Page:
Risk reduction needs a hierarchical approach along with a holistic outlook, according to one safety expert.
WorkSafeBC prevention officer Steven Mah explained highlights of the provincial regulator’s Construction High Risk Strategy (HRS) at the British Columbia Construction Safety Alliance’s (BCCSA) Health and Safety conference held in Vancouver recently.
The strategy, started in 2015 and reviewed every two to three years, is designed to reduce the construction industry’s serious injury rate and high claim volumes by taking a risk-based approach. The key, Mah said, is adherence to a hierarchy of controls.
“The hierarchy requires that you start at the top of it and work your way down, so whenever we can we want to eliminate the risks and hazards. If you can’t do that we want to engineer it out. If not, we go down to administrative (solutions) and then use of personal protective equipment (PPE),” he said.
“I think the key though is that too often we focus on the PPE as being the only learned defense and that really should be our last resort.”
The four risk areas Mah focused on were falls from elevation, struck bys, high voltage and musculoskeletal injuries. In all those circumstances, he pointed out, our brains normalize significant risk quickly and it becomes necessary to rethink risk factors that don’t immediately spring to mind.
“Ladders are one of those fall hazards we don’t consider as being risky, but it actually is a leading cause of some of our more serious injuries,” he said. “(With struck bys) the idea is that we want to remove the amount of interaction between people and machinery and equipment. Through design we can do that quite well.”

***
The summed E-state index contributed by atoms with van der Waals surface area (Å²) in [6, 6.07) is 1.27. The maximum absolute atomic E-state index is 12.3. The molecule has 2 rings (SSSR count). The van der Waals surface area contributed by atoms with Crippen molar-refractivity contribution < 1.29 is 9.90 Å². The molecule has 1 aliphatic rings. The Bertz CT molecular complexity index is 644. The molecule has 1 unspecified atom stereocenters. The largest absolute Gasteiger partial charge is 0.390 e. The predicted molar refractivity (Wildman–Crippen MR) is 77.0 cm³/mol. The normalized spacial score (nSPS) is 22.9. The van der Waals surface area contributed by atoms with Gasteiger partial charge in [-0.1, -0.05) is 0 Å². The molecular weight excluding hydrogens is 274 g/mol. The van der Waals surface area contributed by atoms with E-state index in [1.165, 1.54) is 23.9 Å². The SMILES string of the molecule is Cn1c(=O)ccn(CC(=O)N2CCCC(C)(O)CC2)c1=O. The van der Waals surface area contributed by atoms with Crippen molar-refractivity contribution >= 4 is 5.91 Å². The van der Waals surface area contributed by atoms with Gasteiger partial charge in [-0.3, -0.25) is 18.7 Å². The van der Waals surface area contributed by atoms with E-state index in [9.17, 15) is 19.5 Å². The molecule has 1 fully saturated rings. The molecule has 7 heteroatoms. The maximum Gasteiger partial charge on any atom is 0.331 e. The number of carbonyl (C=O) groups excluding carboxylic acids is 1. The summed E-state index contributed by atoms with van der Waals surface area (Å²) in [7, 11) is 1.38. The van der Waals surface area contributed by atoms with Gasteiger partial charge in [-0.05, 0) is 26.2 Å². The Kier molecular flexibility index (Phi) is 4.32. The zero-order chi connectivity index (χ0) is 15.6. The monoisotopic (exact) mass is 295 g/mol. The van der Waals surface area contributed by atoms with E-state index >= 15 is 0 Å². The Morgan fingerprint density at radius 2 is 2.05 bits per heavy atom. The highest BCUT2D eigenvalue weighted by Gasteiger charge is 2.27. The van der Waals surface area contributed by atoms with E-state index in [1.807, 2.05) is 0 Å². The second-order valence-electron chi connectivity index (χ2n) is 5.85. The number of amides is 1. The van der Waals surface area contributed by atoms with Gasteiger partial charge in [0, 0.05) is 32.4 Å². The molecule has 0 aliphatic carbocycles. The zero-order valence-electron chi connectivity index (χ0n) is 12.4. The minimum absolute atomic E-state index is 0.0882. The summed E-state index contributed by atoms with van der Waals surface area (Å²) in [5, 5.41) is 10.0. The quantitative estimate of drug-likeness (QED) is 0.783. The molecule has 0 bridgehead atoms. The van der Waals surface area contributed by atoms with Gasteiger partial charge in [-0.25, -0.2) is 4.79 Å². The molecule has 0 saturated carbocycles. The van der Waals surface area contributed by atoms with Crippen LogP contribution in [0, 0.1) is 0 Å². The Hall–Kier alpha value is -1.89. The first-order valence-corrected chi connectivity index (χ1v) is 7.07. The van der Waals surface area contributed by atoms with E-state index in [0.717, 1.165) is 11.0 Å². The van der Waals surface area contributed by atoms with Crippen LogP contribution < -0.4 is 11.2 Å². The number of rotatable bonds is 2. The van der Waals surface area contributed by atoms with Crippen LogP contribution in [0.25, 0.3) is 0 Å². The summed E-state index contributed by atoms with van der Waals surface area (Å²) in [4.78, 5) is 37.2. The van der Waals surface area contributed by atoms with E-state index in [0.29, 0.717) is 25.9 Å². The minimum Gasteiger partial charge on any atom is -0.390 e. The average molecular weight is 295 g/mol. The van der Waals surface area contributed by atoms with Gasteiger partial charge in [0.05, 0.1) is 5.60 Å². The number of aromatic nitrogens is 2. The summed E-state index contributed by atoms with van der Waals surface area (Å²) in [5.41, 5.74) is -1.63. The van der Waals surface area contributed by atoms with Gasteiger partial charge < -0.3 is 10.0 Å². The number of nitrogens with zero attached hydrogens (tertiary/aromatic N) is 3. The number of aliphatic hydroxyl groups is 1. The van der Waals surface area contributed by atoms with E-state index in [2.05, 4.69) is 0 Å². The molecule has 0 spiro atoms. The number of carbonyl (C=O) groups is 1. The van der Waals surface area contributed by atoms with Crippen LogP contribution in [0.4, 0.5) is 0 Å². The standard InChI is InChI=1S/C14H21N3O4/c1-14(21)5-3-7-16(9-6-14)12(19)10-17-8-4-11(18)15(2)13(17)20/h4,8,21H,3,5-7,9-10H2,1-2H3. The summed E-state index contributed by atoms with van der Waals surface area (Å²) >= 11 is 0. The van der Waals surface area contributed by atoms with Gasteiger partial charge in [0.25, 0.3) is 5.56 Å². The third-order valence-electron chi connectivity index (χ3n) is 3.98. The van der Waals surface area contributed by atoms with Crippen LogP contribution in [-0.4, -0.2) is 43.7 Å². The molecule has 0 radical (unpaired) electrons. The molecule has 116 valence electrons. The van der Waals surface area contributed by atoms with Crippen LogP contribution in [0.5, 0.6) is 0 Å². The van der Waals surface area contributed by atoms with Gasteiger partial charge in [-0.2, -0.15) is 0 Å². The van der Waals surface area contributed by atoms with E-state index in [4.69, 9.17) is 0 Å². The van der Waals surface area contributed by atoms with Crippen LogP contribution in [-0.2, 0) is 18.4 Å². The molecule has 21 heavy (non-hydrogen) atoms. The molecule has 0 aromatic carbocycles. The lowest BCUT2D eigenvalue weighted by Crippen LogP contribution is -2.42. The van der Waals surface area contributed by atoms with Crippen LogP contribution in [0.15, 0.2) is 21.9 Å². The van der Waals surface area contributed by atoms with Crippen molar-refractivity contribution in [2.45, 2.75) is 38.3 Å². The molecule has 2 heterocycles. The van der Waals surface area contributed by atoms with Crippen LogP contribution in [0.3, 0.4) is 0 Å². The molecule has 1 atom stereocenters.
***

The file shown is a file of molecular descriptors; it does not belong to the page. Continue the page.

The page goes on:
Mah also said with an aging workforce, musculoskeletal injuries are becoming a more prevalent hazard.
“With the workforce getting older, with repetition of work, we just want to be cognizant of the physical demands and risk of overexertion for our workforces,” he said.
Mah said while he didn’t want to say anything good had happened per se because of the pandemic, the rapid and radical changes in behaviour across society forced companies to focus on health and safety to an extent they hadn’t previously.
WorkSafeBC also shifted by emphasizing education and consultation services as they saw an “astronomical rise in call rates” as the pandemic began, Mah said.
“It’s an understanding from WorkSafeBC’s perspective that enforcement should always be there. It’s an underpinning and it’s important, but there are a lot of employers that want to do the right thing,” he said. “They just don’t necessarily know how to do it and either don’t have the knowledge or the resources and could benefit from having some field level engagement.
“That’s where consultation and education services are helping to fill that gap and create a holistic approach to health, safety and prevention,” Mah said.
He added a vital component of the risk strategy is continuous consultation with industry stakeholders.
“From our perspective, our stakeholders are such a key resource to the work that we do and in fact they drive a lot of the work that we do,” he said “We’re certainly leveraging our great relationship with the BCCSA and other agencies and their technical advisory committees because that feedback is what’s going to make a big difference in helping us move beyond that two per cent (injury rate) that we’ve been stuck at for the longest time.”
Information and resources about WorkSafeBC’s Construction HRS along with resources is available here.
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